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Sizeable Storage Injection Keeps Futures Falling; Volatility Persists

Looking to wrest control from the bulls, natural gas futures bears received just the fundamental news they needed Thursday morning as the Energy Information Administration reported that 52 Bcf was injected into U.S. gas storage facilities for the week ended Aug. 12. While not overtly bearish, the number was above most industry estimates, including the ICAP-Nymex storage options auction's projection of a 49.5 Bcf injection.

As a result, September natural gas continued its downward momentum from Wednesday, dropping an additional 17 cents in the minute following the report's 10:30 a.m. EDT release to notch a $9.05 trade. Later in the afternoon, the prompt month broke below $9 to record a low of $8.85 before going on to settle at $8.928, down a whopping 46.3 cents.

"The natural gas market finished near its lows and with some downward momentum intact with which to challenge the $8.475-8.87 congestion zone from early August," said Tim Evans of IFR Energy Services. "As with the petroleum side, we don't see the short-term fundamental outlook as favoring a return to the highs. We are 100% short September natural gas from $9.34, with a protective buy stop at $9.44 to limit our risk on the trade."

What a difference a week can make. Over the past two days, September natural gas dropped 82.4 cents from its high settle of $9.752 on Tuesday. The storage report was seen as helping to coax futures off of its lofty perch.

"[Thursday's] number was more than people expected, but it was lower than the last year and the five-year average," said Ed Kennedy of Commercial Brokerage Corp. in Miami. "This is no big deal because we are still running ahead of the five-year average."

Working gas in storage now stands at 2,515 Bcf, according to EIA estimates. The surplus over last year's inventory has finally been erased. Stocks are now 4 Bcf less than at the same time last year, but still 140 Bcf above the five-year average of 2,375 Bcf.

The broker noted that next week's storage report should be interesting. "The thing that was so bullish earlier this week was the cash market, and the gas wasn't for electrical generation as temperatures moderated in most regions of the country. This time of year, natural gas only goes into electrical generation or storage. Watch out, next week's number could be a doozie and I think that will end this ridiculous statement that we are going to have trouble refilling storage."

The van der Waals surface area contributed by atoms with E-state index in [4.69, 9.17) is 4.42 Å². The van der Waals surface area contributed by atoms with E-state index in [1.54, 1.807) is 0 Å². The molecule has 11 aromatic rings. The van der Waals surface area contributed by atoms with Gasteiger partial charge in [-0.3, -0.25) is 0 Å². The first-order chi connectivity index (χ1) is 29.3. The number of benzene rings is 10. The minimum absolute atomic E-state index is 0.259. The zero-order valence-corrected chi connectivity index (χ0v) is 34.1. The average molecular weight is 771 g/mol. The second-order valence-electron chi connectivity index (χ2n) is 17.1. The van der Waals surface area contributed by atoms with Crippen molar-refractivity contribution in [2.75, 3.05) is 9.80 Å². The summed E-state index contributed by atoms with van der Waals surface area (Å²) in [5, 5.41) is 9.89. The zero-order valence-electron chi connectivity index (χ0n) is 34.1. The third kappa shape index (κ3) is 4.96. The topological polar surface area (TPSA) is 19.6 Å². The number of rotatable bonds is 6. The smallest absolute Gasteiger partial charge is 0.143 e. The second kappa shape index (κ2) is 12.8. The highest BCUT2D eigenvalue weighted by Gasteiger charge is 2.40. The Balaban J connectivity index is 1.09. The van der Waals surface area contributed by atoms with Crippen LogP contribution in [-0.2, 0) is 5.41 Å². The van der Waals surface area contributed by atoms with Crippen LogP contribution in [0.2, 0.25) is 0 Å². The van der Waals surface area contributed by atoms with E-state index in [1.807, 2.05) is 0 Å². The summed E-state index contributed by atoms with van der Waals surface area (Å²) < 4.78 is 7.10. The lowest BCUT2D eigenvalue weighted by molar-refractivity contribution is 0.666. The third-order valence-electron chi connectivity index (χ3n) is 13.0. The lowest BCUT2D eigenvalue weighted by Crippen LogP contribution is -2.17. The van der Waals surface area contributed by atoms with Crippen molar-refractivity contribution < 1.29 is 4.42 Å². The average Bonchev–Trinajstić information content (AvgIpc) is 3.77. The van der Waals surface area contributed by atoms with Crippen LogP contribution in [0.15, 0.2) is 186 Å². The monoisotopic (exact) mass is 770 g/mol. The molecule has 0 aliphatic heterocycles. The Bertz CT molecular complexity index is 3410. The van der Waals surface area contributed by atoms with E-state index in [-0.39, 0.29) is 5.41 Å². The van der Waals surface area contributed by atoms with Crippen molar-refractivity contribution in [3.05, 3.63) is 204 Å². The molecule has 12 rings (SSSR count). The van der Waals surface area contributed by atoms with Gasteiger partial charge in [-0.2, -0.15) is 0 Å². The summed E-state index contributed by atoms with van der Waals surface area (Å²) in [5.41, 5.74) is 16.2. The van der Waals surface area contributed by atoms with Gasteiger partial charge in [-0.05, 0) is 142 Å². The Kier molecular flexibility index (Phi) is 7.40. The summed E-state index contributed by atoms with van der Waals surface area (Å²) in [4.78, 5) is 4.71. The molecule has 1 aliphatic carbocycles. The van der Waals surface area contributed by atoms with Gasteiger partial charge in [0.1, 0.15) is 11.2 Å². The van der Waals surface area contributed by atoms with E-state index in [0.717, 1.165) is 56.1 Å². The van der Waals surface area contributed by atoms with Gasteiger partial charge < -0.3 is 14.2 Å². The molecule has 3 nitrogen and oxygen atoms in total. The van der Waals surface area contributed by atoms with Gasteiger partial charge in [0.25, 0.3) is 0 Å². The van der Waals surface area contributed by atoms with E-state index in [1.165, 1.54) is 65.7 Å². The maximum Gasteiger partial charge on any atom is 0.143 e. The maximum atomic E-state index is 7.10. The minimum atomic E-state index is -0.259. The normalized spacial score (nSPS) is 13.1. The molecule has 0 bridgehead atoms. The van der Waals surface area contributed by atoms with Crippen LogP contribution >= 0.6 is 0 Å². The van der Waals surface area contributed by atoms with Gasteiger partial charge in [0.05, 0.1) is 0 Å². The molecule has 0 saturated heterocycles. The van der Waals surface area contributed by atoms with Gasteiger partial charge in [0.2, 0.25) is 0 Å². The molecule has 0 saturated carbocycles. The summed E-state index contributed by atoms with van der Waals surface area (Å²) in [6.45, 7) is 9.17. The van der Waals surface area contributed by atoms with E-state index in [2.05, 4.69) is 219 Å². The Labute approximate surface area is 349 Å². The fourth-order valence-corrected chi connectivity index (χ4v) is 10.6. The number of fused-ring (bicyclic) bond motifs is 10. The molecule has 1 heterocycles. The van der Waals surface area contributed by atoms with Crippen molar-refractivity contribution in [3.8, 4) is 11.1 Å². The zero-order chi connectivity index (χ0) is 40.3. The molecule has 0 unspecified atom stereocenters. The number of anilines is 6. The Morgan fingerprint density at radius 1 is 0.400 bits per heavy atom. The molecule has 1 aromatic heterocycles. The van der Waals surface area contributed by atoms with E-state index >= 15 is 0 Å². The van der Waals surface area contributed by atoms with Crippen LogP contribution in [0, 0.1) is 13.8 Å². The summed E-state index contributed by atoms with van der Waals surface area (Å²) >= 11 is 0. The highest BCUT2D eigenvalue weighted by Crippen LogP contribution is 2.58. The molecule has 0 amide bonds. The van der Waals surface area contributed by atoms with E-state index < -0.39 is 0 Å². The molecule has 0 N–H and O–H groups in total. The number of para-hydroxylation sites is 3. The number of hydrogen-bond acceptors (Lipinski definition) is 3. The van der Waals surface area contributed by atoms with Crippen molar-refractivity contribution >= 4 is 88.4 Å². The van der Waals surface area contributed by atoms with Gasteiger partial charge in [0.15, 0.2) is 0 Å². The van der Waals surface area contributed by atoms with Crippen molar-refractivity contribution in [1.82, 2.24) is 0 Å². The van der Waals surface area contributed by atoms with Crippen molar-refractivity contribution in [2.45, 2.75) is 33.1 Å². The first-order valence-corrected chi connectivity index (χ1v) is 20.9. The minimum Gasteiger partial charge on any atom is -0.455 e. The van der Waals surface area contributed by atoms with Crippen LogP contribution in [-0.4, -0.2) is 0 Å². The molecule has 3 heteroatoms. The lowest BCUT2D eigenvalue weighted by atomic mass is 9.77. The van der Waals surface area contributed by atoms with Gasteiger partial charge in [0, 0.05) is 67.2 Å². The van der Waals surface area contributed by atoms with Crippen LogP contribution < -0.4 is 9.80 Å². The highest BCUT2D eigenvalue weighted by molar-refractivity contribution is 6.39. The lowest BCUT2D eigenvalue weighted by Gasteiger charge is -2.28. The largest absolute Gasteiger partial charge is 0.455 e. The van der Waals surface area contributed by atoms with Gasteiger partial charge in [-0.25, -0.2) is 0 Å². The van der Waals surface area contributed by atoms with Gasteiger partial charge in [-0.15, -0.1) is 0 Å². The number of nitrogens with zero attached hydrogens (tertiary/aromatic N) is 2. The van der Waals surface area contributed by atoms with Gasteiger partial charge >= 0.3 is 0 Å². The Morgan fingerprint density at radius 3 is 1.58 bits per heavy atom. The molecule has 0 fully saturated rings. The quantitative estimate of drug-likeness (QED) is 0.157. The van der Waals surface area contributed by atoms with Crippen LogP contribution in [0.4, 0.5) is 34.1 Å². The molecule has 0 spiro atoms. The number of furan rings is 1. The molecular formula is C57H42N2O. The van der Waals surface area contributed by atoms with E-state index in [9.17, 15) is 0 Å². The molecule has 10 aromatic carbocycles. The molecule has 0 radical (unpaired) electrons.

Kennedy along with his Commercial Brokerage partner, Tom Saal, will be sharing some of their market reading expertise at one of their workshop sessions December 7-8 at the New York Mercantile Exchange. Joining them will be long time floor trader and market-mover Sandy "Trot" Goldfarb, who will share how he views the gas futures market in both the short- and long-run.

Volatility in the natural gas futures market continues to grow, as evidenced by the fact that $1.06 separates last Friday's $9.91 high for September and Thursday's low of $8.85. "Any commodity futures market as it runs up, increases its futures volatility, which is different than implied volatility," Kennedy said. "It just comes with the territory. That is why NYMEX increased the margins...because the daily swings are getting wider and wider."

Kennedy noted that natural gas futures are really at a crossroads here because there are some "very bearish" signals out there. "On the daily chart, we left an island of four days of trading sitting above us at $9.38 on up, which is very bearish unless that gap gets closed right away," he said.

However, he warned that technicians might be a little reluctant to be aggressive on the sell side right now due to storm activity on the horizon. "Probably by Friday afternoon, we are going to have three tropical systems to talk about. One that is currently northeast of Puerto Rico, one in the central Caribbean that is gaining strength and a system that is still on the continent of Africa that is expected to be a monster once it hits water. That may put the bears on the sideline.

"If it sounds like there are two sides to this price structure, well, welcome to August in the natural gas industry," Kennedy said. "Volatility is going to be the name of the game folks, so get used to it."

For more information on the futures workshop in December, visit http://gasmart.com/workshop/.

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